• Frank Furedi
  • Frank Furedi
  • Sociologist, commentator and author

Band of brothers under attack from the social engineers

In a sense, this was never about a specific case of actionable behaviour.

The moment Defence Minister Stephen Smith publicly criticised the action of the commandant of the academy, Commodore Bruce Kafer, as “completely stupid”, he transformed a discrete disciplinary issue into an all-encompassing political one.

That even after Kafer has been reinstated Smith continues to defend his intemperate remarks only underlines the tawdry nature of this affair.

The political debate about who should apologise to whom obscures a far more fundamental issue, which is how Australia views its defence force’s internal culture.

For some critics of the nation’s defence culture, the Skype scandal speaks to an institution that is resolutely steeped in the values of the past and refuses to fall in line and embrace the values of the nation’s cultural elite. Many regard the ADF as too macho.

It is evident that political pressure on the ADF to distance itself from its traditional values has fostered a defensive and confused climate in the armed services.

A report, Pathway to Change: Evolving Defence Culture, outlines a plan of action that would in effect transform this institution’s culture into one that prevails in non-military workplaces.

The report valiantly tries to reconcile the forms of behaviour and values required for a fighting force with the codes of conduct appropriate for people working in an office or a bank.

However, the army, navy or air force are not just another place of work. Forms of behaviour that are simply not tolerated in a normal business are routine in a military environment.

No office manager would dare shout at staff the way a sergeant barks at new recruits. Officers issue commands and rarely ask for input. And even in an era addicted to health and safety, military personnel are sometimes forced to put their lives on the line.

In an office, employees are entitled to feel stressed out, talk to their mentors, take a sickie and raise their “issues”. In a military operation, there are fewer opportunities for demanding such forms of individual dispensation.

In a world where direct confrontation and criticism are condemned as insensitive and offensive, many forms of undiplomatic behaviour characteristic of the military may be experienced as not just harsh but abusive.

Today, when solidarity is conspicuous by its absence, civilians often find it difficult to grasp the powerful sentiment that binds individual fighters into a coherent military force. Members of a military unit who have no choice but to rely on one another develop a strong sense of belonging to a particular group, with its distinct rituals and way of life.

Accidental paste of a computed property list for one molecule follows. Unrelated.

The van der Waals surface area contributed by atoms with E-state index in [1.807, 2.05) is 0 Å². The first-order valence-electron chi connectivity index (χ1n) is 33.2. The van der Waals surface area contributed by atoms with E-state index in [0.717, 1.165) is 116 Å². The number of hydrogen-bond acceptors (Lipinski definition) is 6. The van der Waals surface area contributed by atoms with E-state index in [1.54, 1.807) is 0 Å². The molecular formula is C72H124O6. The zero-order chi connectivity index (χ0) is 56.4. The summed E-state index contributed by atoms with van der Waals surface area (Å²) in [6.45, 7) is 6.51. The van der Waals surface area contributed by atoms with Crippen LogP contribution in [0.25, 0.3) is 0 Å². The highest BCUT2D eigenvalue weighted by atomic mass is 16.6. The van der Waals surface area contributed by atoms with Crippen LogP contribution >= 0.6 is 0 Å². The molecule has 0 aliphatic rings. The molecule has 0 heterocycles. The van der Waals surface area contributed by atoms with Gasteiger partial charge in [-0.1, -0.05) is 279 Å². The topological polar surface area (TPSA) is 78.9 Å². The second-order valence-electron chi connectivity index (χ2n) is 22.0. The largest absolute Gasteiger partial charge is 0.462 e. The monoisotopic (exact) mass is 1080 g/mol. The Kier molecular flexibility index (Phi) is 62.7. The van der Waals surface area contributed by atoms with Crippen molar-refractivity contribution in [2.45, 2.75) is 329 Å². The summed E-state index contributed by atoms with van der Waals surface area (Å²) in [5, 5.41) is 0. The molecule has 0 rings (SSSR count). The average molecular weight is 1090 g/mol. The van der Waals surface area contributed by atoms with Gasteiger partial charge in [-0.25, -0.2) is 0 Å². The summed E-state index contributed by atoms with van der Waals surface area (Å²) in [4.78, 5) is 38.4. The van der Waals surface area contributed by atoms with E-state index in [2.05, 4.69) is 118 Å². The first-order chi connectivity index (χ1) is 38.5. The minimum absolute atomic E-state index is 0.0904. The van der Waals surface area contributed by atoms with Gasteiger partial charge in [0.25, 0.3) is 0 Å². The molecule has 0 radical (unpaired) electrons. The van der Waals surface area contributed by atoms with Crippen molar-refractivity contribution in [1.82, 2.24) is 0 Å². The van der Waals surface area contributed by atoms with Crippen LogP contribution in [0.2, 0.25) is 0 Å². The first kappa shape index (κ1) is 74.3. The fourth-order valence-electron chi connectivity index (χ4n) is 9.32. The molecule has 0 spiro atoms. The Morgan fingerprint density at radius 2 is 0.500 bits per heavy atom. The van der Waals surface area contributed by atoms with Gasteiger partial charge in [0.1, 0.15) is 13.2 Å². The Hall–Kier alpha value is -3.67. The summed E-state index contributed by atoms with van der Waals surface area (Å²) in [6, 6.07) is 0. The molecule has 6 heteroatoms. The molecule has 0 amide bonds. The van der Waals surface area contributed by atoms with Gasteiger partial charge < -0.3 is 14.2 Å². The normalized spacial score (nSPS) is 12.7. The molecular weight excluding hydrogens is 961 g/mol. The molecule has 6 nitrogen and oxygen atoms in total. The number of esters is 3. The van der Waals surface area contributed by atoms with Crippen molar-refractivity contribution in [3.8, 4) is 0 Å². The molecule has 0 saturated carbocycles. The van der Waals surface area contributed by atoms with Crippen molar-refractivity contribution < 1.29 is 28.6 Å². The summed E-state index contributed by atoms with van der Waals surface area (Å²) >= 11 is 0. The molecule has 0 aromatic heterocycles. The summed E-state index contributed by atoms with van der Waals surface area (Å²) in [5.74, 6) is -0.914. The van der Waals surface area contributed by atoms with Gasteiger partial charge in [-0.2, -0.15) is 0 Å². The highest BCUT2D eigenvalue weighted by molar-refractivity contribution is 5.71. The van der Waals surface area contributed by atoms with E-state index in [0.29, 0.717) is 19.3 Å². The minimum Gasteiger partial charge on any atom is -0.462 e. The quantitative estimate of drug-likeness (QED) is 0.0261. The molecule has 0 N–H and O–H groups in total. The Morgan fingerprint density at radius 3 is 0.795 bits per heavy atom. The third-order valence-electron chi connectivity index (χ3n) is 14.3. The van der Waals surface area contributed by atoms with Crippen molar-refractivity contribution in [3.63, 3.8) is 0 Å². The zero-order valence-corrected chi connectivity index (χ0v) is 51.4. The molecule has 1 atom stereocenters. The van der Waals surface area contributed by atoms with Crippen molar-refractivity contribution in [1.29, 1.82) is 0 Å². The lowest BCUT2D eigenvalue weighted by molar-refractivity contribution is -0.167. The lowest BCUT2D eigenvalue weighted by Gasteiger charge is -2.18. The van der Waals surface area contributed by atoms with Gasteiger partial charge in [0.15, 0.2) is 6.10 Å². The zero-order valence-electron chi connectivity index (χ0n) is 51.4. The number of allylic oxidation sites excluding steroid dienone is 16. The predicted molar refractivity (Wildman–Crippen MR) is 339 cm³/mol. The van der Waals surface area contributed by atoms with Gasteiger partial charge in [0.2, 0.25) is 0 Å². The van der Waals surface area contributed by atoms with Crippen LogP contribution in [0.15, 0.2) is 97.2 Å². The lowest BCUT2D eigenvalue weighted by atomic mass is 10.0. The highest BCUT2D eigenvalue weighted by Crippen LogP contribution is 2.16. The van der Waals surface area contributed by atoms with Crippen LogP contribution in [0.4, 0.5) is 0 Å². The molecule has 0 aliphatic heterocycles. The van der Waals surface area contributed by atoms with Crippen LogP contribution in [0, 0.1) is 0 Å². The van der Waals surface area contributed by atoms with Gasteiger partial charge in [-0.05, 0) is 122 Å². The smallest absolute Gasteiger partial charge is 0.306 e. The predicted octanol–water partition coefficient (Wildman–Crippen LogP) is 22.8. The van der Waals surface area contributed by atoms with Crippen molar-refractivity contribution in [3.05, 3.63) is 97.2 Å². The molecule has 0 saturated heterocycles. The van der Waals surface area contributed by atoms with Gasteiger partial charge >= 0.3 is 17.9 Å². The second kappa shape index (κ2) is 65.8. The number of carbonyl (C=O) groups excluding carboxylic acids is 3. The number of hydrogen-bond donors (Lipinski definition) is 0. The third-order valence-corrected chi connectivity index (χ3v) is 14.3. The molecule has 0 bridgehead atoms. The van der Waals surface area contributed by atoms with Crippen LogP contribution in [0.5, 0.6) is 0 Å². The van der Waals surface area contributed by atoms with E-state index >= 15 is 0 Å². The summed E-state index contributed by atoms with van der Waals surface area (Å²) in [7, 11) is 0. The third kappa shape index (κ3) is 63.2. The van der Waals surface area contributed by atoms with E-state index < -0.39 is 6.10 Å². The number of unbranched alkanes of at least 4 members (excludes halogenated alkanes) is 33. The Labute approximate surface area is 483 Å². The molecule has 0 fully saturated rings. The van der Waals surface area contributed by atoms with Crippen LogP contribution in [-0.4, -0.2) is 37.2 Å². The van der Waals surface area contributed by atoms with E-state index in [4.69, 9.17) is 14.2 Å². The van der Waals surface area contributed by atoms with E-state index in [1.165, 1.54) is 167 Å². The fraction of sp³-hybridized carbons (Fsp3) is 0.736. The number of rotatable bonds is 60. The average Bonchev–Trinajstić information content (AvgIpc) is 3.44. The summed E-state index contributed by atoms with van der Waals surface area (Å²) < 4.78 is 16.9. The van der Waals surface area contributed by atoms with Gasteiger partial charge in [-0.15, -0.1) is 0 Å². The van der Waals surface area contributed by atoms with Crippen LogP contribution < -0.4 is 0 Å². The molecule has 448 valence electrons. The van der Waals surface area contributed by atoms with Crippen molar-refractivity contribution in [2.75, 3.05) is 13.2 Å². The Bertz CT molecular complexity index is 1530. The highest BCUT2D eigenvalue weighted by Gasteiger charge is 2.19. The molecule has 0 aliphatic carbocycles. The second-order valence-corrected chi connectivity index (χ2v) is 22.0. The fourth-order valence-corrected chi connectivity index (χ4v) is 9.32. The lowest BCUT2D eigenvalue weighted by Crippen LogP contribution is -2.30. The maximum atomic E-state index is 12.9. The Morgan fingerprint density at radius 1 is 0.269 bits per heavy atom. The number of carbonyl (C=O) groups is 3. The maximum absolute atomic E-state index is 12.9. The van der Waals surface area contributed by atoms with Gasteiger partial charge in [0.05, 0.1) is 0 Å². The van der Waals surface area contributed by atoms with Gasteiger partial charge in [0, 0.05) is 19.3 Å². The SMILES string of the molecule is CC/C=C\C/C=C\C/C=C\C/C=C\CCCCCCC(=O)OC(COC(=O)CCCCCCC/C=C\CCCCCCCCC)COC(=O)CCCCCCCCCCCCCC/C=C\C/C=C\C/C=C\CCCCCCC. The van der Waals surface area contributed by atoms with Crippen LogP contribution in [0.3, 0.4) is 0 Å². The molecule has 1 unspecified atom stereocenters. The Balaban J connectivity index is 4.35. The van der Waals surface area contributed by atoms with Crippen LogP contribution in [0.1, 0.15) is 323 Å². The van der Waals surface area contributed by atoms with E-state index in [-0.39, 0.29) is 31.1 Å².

Typically, an effective defence force has what sociologists call social capital and often relies on a robust internal network to make things happen. Such networks are not only characterised by their informality but by powerful internal pressure to be a team player.

When virtually every dimension of people’s experience is regulated and the workplace is subjected to numerous codes of conduct, the informal bonds that bind soldiers together appear as a blast from the past.

That is why, in Britain and the US, so-called “barrack-room” culture has been targeted as anachronistic and in need of reform.

For those on the outside, such informal networks may appear bizarre, even threatening. But for those whose lives depend on the informal, taken-for-granted relationship they have with one another, such customs are necessary for their survival.

At times, Pathway to Change shows an understanding of retaining the intangible esprit de corps that underpins a military organisation. The authors struggle with the dilemma of maintaining a military ethos when so many politicians and opinion-makers are suspicious of it. In the end though, they yield to the demands of the social engineers.

Consequently, they contrast the demands of “equity and diversity” with what the report calls the “nature of warfare and its physiological demands in the past”.

That’s another way of saying the military is wedded to its masculine culture from the past and now needs to accommodate to the needs of women personnel.

However, the cultural changes demanded are not simply about a more equitable relationship between men and women.

They are about the weakening of the informal bonds that bind soldiers together and replacing them with formal codes of behaviour.

So when the report points to “worrying attitudes that we must reshape”, it targets the practice of taking “group identity and loyalty too far so that it translates into an us and them mentality”.

What would the critics of the ADF culture make of the us and them mentality described by Shakespeare in his idealised account of the patriotic ethos that led to the English triumph at the battle of Agincourt?

Shakespeare’s “We few, we happy few, we band of brothers” are definitely unacceptable to a new-model culturally correct defence organisation of the future.

In effect, the report aspires to changes already made in the US, which are vividly described by Stephanie Gutman in her book, A Kinder, Gentler Military.

Gutman argues that the American military is “struggling with reformers without and within who are trying to expunge their hierarchical, competitive, aggressive and generally masculine character - the kind of character that wins wars”.

The problem with the report is not that it insists on equal treatment of all members of the defence force. Equal treatment and eliminating discrimination is an important feature of any democratic military culture.

The problem with the report is that adoption of its recommendations will mean office politics trump the imperative of defence.

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